Nightmares can be a distressing experience for anyone, particularly children who have experienced trauma and are dealing with PTSD. As a loving parent or caregiver, you may feel helpless when your child wakes up in the middle of the night, terrified by their recurring nightmares.

However, there are strategies you can implement to support them during these difficult moments.

Hi, I’m Ali Litavsky, a therapist at Cedar Tree Counseling, and in this article, I share three ways to help your child cope with PTSD-related nightmares.


Create a Safe & Comforting Environment

Ensure that your child’s bedroom feels safe and secure. Soft lighting, cozy bedding, and comforting objects such as stuffed animals can help create a soothing atmosphere.

It’s also important to not have screen-time a few hours before bedtime. So don’t take any screens into the bedroom right before bedtime.

Encourage your child to participate in creating this environment, allowing them to choose items that bring them comfort. By doing so, you’re empowering your child and helping them take ownership of their safe space.


Establish a Relaxation Routine

Teaching your child relaxation techniques can provide them with tools to manage anxiety and promote restful sleep.

One example of a relaxation technique that can be taught to children is progressive muscle relaxation. This involves having your child tense and relax muscles throughout their body to release tension and promote relaxation.

You can also try visualization exercises that involve guiding the child to imagine a peaceful and calming scene or situation.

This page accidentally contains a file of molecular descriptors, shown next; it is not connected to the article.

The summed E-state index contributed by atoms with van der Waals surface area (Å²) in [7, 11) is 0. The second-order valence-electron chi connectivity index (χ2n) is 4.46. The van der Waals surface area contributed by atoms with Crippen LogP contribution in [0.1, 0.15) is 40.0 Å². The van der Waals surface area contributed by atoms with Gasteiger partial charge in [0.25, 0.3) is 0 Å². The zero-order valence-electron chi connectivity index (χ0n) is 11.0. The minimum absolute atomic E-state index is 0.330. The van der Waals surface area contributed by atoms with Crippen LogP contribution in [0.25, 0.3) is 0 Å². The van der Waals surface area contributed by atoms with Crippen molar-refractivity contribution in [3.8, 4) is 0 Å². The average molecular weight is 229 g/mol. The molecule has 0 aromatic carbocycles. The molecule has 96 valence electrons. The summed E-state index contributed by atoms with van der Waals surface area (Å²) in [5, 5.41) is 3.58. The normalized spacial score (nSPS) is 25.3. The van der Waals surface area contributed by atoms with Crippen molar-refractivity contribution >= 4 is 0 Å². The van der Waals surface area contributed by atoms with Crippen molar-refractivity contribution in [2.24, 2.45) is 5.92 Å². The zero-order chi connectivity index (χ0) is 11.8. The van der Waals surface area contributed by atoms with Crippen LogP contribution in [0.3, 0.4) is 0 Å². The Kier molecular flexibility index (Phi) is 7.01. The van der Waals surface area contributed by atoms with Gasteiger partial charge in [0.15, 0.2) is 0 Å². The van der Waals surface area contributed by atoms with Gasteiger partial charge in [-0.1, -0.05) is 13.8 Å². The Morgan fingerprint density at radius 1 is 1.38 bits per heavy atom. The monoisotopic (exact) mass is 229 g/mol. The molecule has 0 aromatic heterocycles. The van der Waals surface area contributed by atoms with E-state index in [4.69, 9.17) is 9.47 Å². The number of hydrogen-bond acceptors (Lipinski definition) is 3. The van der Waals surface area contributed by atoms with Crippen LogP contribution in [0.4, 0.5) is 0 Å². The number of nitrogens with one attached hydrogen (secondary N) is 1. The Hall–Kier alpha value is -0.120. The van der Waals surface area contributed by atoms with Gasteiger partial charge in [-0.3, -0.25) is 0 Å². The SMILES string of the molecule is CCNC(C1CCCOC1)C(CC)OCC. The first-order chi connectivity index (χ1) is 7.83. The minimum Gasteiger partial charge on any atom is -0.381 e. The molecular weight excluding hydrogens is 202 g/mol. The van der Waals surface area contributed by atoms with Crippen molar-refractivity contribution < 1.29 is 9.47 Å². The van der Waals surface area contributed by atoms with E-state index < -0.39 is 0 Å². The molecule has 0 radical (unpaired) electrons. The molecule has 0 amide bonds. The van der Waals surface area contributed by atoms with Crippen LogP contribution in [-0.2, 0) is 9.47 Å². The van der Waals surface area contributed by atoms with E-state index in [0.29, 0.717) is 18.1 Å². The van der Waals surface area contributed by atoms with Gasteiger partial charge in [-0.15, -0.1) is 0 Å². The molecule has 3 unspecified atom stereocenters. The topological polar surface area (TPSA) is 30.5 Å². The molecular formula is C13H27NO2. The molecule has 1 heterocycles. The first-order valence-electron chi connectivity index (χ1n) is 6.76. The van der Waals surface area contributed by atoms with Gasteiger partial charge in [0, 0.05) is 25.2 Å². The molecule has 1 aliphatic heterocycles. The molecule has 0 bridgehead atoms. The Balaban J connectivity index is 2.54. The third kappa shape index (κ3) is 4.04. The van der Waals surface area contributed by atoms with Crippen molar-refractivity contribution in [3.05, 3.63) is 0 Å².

Finally, practice deep breathing exercises or guided meditation together before bedtime. Engage their senses by using calming essential oils or playing relaxing music.

This routine can help your child associate bedtime with relaxation rather than fear.


Encourage Open Communication

Encouraging your child to talk about their nightmares and feelings can be incredibly beneficial. Offer a supportive and nonjudgmental space for them to express themselves.

Some ways to encourage a child to talk about their nightmares include letting them know that you’re always available to listen and talk about their experiences, or by asking open-ended questions, such as “Can you tell me more about what happened in your dream?” or “How did you feel when you woke up from the nightmare?”

Validate their emotions and gently guide the conversation towards positive coping strategies like the ones mentioned above.


Remember, coping with PTSD-related nightmares can be a long journey, but with your love and support, your child can find healing and learn to manage their fears. Stay patient, understanding, and consistent in implementing these strategies.

And if you find that you need additional support don’t hesitate to schedule an appointment today. Together, we can help your child navigate their nightmares and move towards a more peaceful night’s rest.

Ali Litavsky

Ali Litavsky


I understand the complexities and struggles kids face today, and I believe they can be overcome. That’s why I provide a safe space for children and their families that fosters emotional well-being and lasting resilience.

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